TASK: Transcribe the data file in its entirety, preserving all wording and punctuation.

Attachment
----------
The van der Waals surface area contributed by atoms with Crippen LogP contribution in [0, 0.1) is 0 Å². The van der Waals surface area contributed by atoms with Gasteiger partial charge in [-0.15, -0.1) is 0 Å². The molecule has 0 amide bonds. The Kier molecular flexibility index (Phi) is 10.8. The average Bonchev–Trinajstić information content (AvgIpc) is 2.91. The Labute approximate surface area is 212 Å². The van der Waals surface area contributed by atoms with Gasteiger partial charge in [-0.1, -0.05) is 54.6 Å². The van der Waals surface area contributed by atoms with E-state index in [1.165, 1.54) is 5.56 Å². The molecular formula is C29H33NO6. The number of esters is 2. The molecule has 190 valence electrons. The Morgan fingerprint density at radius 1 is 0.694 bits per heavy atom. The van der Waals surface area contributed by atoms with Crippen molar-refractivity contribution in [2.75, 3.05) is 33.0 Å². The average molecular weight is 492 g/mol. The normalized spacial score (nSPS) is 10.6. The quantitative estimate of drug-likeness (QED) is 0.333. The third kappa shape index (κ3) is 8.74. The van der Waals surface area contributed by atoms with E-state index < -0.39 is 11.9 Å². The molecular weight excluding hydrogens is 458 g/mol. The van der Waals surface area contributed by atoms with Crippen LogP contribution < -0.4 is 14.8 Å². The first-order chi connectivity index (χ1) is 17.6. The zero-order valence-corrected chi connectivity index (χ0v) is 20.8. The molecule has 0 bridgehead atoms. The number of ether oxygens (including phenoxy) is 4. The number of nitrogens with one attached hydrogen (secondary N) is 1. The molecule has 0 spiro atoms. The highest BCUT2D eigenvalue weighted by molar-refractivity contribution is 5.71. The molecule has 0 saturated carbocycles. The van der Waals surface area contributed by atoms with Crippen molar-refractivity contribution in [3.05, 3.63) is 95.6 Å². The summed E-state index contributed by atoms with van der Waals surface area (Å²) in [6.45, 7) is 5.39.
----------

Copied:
The van der Waals surface area contributed by atoms with Crippen LogP contribution in [0, 0.1) is 0 Å². The van der Waals surface area contributed by atoms with Gasteiger partial charge in [-0.15, -0.1) is 0 Å². The molecule has 0 amide bonds. The Kier molecular flexibility index (Phi) is 10.8. The average Bonchev–Trinajstić information content (AvgIpc) is 2.91. The Labute approximate surface area is 212 Å². The van der Waals surface area contributed by atoms with Gasteiger partial charge in [-0.1, -0.05) is 54.6 Å². The van der Waals surface area contributed by atoms with E-state index in [1.165, 1.54) is 5.56 Å². The molecular formula is C29H33NO6. The number of esters is 2. The molecule has 190 valence electrons. The Morgan fingerprint density at radius 1 is 0.694 bits per heavy atom. The van der Waals surface area contributed by atoms with Crippen molar-refractivity contribution in [2.75, 3.05) is 33.0 Å². The average molecular weight is 492 g/mol. The normalized spacial score (nSPS) is 10.6. The quantitative estimate of drug-likeness (QED) is 0.333. The third kappa shape index (κ3) is 8.74. The van der Waals surface area contributed by atoms with E-state index < -0.39 is 11.9 Å². The molecular weight excluding hydrogens is 458 g/mol. The van der Waals surface area contributed by atoms with Crippen LogP contribution < -0.4 is 14.8 Å². The first-order chi connectivity index (χ1) is 17.6. The zero-order valence-corrected chi connectivity index (χ0v) is 20.8. The molecule has 0 bridgehead atoms. The number of ether oxygens (including phenoxy) is 4. The number of nitrogens with one attached hydrogen (secondary N) is 1. The molecule has 0 spiro atoms. The highest BCUT2D eigenvalue weighted by molar-refractivity contribution is 5.71. The molecule has 0 saturated carbocycles. The van der Waals surface area contributed by atoms with Crippen molar-refractivity contribution in [3.05, 3.63) is 95.6 Å². The summed E-state index contributed by atoms with van der Waals surface area (Å²) in [6.45, 7) is 5.39.